2007 also saw Facebook launch advertising on the platform.
Come 2008, YouTube rolls out the infamous pre-roll ads. Up until now, there were just ads on the side of and laid on top of the YouTube video in question. Now, you may have to watch an ad to watch your desired video.
Another infamous moment in social media history – Facebook adds the “like” button to the platform. This gave users a simple way to engage and interact with friends and family.
Microsoft also launched the Bing search engine to go up against Google. Microsoft had previously had MSN Search, which dated back to 1998 using results from Inktomi. Then there was Windows Live Search in 2006, which incorporated information from Microsoft Encarta. Come 2007, it rebranded as just Live Search. In 2009, the decision was made to rebrand the search engine as Bing. The name was seen to be simple to spell, memorable and functional as a website URL.
2010 is a big year for digital marketing and social media. The turn of a new decade saw new platforms come to the fray.
Instagram officially launched in 2010, offering a more streamlined and simple way to share photos. Whereas Facebook was inundated with 100s of photos from nights out and family barbeques, Instagram was a simple feed, much like Twitter, where you could share one single photo in a square format. Of course, this would change in the near future. The original aspect ratio of 1:1 with a width of 640 pixels was made to fit the iPhone. The first post was on July 16th 2010.
Pinterest was also launched, offering an alternative take on how social media could work. Essentially, it was there for you to create mood boards and “pin” your favourite images and aesthetics to your own curated boards. Essentially scrapbooks for the 21st century world for everyone to see. Pinterest would see expanded growth when it launches an iPhone app in 2011, and a subsequent iPad app.
2011 saw the rise of a new, ground-breaking messaging platform which would morph into more of a social media platform – the now famous Snapchat. Snapchat was originally a simple image-based messaging app where the only thing you could really do was send each other images which disappear after a matter of seconds.
Google also decided to launch yet another project doomed to fail – Google+. At the time it seemed like a revolutionary idea consisting of circles of friends you could share updates and photos with. This meant you did not need to send them a friend request – you followed them like Twitter, but it worked a lot like Facebook. And with the behemoth of Google behind it, it seemed like it would be a Facebook-killer. However, a limited invite-only roll-out seemed to halt any momentum the platform had, and by the time it was publicly available, the novelty and excitement had worn off. However, the SEO benefits of posting on Google+ would remain important for businesses for a few years yet…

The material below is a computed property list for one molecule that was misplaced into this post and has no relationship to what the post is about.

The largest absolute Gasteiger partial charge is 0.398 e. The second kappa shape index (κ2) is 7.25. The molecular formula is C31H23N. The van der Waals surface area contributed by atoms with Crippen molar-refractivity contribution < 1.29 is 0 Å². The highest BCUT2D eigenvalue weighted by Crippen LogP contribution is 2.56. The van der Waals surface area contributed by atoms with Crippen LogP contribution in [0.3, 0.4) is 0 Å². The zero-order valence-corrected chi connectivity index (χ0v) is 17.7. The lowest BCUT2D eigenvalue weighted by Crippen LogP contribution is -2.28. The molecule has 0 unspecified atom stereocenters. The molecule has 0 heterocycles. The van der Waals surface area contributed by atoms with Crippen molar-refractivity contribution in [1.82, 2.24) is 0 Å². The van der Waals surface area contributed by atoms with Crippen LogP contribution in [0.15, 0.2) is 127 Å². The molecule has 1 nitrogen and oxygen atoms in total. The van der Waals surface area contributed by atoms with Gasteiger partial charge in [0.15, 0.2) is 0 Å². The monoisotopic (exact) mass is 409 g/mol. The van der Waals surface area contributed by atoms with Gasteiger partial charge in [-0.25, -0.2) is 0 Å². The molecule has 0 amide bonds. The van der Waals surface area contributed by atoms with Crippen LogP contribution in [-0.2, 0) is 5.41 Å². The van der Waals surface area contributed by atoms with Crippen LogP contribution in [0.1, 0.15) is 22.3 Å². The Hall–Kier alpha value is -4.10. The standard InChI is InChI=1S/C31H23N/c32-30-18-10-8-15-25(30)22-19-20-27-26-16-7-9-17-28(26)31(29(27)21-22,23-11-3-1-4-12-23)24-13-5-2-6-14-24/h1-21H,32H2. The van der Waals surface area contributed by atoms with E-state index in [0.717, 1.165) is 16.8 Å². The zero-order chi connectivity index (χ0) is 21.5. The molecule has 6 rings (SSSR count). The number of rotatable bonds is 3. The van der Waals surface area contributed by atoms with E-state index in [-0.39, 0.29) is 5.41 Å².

The Google Panda algorithm update also hit the search results – one of the most famed updates to this point. The aim of Panda was to lower the rankings of websites with low-quality content. This was to prevent content farms from ranking highly and to reward websites with top-tier content.
Twitter purchased the micro-video platform Vine in 2012, which was still yet to officially launched. It seemed this would ensure Vine’s success.
In a similar move, Facebook moved to purchase Instagram. Whether this was because Instagram was a direct rival and could be a potential Facebook-killer is up for debate, but it was added to the Facebook portfolio and subsequently morphed into a Facebook-light platform. With the added edge of being slightly trendier amongst the youth of 2012.
Not sitting still, Google announces another big algorithm update – Google Penguin. This update aimed to ensure that the Webmaster Guidelines were being followed, and that any techniques certified as grey or black hat which manipulated Google’s rankings would be punished.
Microsoft also launched Bing Ads – a direct competitor to Google AdWords, giving businesses a new avenue to acquire leads and generate sales via search advertising.
After being acquired by Facebook in the previous year, Instagram introduces sponsored posts, essentially advertisements, in 2013.
Finally, Vine was launched, and was likely ahead of its time. It sadly remained a niche platform for content creators. Though it did create a number of celebrities which are (relatively) famous to this day. While it was initially the most downloaded free app in the App Store in April 2013, it would not stand the test of time, and would shut down in 2017.
Snapchat also added the now widely-used “Stories” functionality – essentially allowing you to add a Snap to your profile which can be repeatedly viewed for up to 24 hours by friends. This would go on to “inspire” every other platform to add identical functionality.
Seeing how popular Tumblr had become, and with its own successes behind it, Yahoo decided to acquire Tumblr. After introducing a policy of removing adult content from the platform, the popularity of Tumblr waned significantly.